New Retro

New Retro

Classic Graphics, Today's Designs

  1. Brenda Dermody
  2. Teresa Breathnach
  • ISBN 9780500288467
  • 25.40 x 21.70 cm
  • Paperback
  • 240pp
  • 655 Illustrations, 588 in colour
  • First published 2010
‘As interesting as it is pleasing on the eye’ – Coolermag


Reinterpreting the past never goes out of fashion …

New Retro is two books in one, a concise history of graphic design and an astute selection of contemporary work that makes great use of past inspiration.

In a climate oversaturated with slick technologically driven imagery, there has been a return to familiar imagery and typography, particularly from the 20th century. Drawing on classic examples from the history of graphic design, New Retro shows how the past can be updated to the needs of today.

The book is organized into three distinct parts:
• an introduction to retro design and when it is appropriate to the brief
• an historical survey of graphic design including timelines of key figures, movements and pieces that illustrate the evolution of important styles
• a large portfolio section showcasing the best international design produced in recent years and presented by application: editorial, packaging, identity, promotional, typography and type design.

New Retro is an essential reference book and will prove invaluable to students, for whom much of the book’s content will be entirely new, and to design professionals, who are always looking for inspiration from the past.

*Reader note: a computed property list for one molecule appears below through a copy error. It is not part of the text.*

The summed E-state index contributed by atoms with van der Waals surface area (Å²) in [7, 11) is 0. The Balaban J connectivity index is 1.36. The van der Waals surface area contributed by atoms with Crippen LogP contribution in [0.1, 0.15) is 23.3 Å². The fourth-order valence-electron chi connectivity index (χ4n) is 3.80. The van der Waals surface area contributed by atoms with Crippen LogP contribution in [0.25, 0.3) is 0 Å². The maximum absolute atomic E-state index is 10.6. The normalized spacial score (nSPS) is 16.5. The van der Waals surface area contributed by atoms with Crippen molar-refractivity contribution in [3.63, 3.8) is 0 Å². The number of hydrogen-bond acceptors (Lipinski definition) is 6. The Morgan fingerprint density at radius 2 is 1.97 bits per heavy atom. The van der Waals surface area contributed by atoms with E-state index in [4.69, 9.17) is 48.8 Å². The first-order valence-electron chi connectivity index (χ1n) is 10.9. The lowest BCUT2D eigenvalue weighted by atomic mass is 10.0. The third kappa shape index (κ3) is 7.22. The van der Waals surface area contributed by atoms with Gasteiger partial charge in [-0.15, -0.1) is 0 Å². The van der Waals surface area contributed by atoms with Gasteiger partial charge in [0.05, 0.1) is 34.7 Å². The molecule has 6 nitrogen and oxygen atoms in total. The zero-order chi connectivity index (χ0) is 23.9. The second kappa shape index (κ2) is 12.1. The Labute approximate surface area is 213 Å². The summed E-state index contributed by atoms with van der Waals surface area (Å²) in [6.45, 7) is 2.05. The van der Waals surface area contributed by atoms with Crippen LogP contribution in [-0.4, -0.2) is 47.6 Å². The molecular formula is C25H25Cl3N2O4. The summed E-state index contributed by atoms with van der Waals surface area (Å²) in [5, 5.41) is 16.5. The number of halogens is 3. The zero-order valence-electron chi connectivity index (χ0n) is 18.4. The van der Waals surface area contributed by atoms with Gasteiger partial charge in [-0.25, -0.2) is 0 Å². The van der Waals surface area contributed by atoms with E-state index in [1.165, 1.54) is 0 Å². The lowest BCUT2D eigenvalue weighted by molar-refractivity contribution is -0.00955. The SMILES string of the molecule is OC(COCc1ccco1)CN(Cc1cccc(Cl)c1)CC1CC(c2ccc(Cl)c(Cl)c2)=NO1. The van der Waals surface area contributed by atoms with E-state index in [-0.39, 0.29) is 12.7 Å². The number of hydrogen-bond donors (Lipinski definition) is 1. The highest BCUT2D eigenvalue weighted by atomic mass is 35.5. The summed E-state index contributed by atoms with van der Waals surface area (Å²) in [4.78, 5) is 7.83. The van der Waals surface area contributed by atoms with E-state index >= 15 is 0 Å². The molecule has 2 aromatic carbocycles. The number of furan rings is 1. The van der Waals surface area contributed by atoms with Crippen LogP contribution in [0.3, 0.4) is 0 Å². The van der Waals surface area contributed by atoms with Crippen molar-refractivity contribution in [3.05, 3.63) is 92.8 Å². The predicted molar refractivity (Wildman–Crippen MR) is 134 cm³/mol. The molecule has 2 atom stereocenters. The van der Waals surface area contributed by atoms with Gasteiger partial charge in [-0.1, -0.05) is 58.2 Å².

Written and presented by two design professionals with an in-depth knowledge of international graphic design, the insightful and informative texts and handsome layouts make New Retro an invaluable resource.

About the authors:
Brenda Dermody practises as a designer and is also a lecturer at the Dublin Institute of Technology. She is an active member of the International Society of Typographic Designers.
Teresa Breathnach has taught history of design at the Institute of Art, Design and Technology, Dun Laoghaire, the National College of Art and Design and the Dublin Institute of Technology.

See an interview with Brenda Dermody and Teresa Breathnach in our Authors Section